Here is the white mark on the passenger side tie-rod:


Here is the white mark on the driver side tie-rod:


My new measurements, after spinning the tie-rods 2 full turns, were:

Front Side Of Tire: 55-6/16″
Back Side Of Tire: 55-9/16″
Difference: 3/16″ (shorter on front)

According to the Bentley Book, the total toe-in (for 15″ wheels) without pressure on the wheels should be +30′ +- 15′. 10 angular minutes equals .05″ (10’=.05″). As you can see, the difference is 3/16″ (.1875″) which falls within the spec of (+30′ +- 15′). I hit .1875″ with my first adjustment.

I hope I described that pretty well. If nothing else, it will give you a very basic understanding of how to get yourself going somewhat straight down the road before driving your v-dub down to the local shop for a professional alignment. I HIGHLY recommend having a professional do it. I will, even though I feel the car is driving really well with just my adjustments as described above. A professional shop will set your wheel camber and caster as well, if needed. (I just realized I didn’t describe setting my camber in my previous post. I should have done that.)

3 thoughts on “Initial Front End Alignment – 1966 VW Beetle Project


    GREAT EXPLAINATION!!! Finally someone who gets it! I’m very familiar with “how”, just wasn’t sure if the proper toe-in setting! I read the whole post anyway, and was very impressed. Anyone with basic hand tool knowledge should easily be able to understand exactly how to do this by your detailed instructions and photos. I personally just use toe-plates made for oval track race cars. They’re only about $40 from longacre racing, and to get basic adjustments to get everything straight until getting to a shop, you can use them with the tires on. I also typically keep the weight on the car, since that’s how it needs to be while driving, and tire pressure can throw weighted readings off a lot, as well as many other factors while adjusting up in the air, than putting back on the ground. Some say one way, other think another. Just personal preference I guess. Anyways, GREAT JOB!! THANK YOU!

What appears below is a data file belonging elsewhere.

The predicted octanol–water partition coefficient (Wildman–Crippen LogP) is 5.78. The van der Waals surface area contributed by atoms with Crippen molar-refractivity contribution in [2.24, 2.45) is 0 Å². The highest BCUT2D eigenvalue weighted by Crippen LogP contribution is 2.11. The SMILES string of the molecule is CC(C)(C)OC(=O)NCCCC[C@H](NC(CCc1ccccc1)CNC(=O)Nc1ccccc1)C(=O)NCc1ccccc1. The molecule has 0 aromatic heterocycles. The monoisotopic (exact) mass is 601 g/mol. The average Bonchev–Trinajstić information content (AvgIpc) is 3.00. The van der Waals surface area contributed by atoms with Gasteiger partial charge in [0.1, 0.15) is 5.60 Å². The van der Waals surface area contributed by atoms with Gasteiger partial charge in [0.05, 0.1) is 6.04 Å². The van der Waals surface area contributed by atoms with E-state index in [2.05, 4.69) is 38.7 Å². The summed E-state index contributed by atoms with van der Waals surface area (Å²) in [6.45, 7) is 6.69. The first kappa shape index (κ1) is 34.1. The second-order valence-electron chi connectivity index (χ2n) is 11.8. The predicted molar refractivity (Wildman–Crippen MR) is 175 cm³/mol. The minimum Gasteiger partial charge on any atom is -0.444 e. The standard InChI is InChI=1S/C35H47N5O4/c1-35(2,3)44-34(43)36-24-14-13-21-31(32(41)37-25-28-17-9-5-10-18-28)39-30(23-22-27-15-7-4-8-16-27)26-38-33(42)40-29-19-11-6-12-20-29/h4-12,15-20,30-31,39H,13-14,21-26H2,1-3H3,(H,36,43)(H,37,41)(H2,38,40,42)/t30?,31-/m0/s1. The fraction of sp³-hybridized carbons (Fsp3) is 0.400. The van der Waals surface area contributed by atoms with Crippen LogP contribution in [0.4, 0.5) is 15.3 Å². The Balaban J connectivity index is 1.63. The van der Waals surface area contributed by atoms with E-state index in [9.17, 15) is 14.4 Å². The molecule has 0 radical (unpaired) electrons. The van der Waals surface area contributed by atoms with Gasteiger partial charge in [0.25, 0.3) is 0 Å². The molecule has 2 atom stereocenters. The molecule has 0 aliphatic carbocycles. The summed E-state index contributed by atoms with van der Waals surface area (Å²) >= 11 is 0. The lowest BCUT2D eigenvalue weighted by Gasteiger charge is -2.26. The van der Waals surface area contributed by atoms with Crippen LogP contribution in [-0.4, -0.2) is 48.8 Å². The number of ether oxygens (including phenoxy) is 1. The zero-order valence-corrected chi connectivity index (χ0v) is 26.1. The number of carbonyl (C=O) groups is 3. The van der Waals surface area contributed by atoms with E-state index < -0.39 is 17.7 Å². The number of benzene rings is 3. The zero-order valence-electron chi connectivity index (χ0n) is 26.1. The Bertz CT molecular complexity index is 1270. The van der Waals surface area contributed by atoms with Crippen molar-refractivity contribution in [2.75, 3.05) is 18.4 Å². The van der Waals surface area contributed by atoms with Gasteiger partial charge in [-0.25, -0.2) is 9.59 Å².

2. bob

    hi there
    i have followed your instructions and still have a problem. i have a 1970 LHD Karmann Ghia that i have just acquired. the car drives straight but when i turn the wheel on full lock (one and a third turns from center) the left scrubs the ground and does not turn. i have checked that the wheel is not catching the suspension. the problem seems to be the LH wheel is turning more than it should. have you any ideas. i have checked the Pitman arm and tie rods which have no play and are correct length.


    Is your steering gear box centered, turn to lock and count very accurately, turn it all the way to opposite lock, then half that count, then go back that many turns? stop. look at pitman’s arm and your wheels, are they straight if not don’t move the steering wheel, but turn tie rods to center wheels.
    Also make sure that you have the correct tierods, in length for each side.

    Hope this helps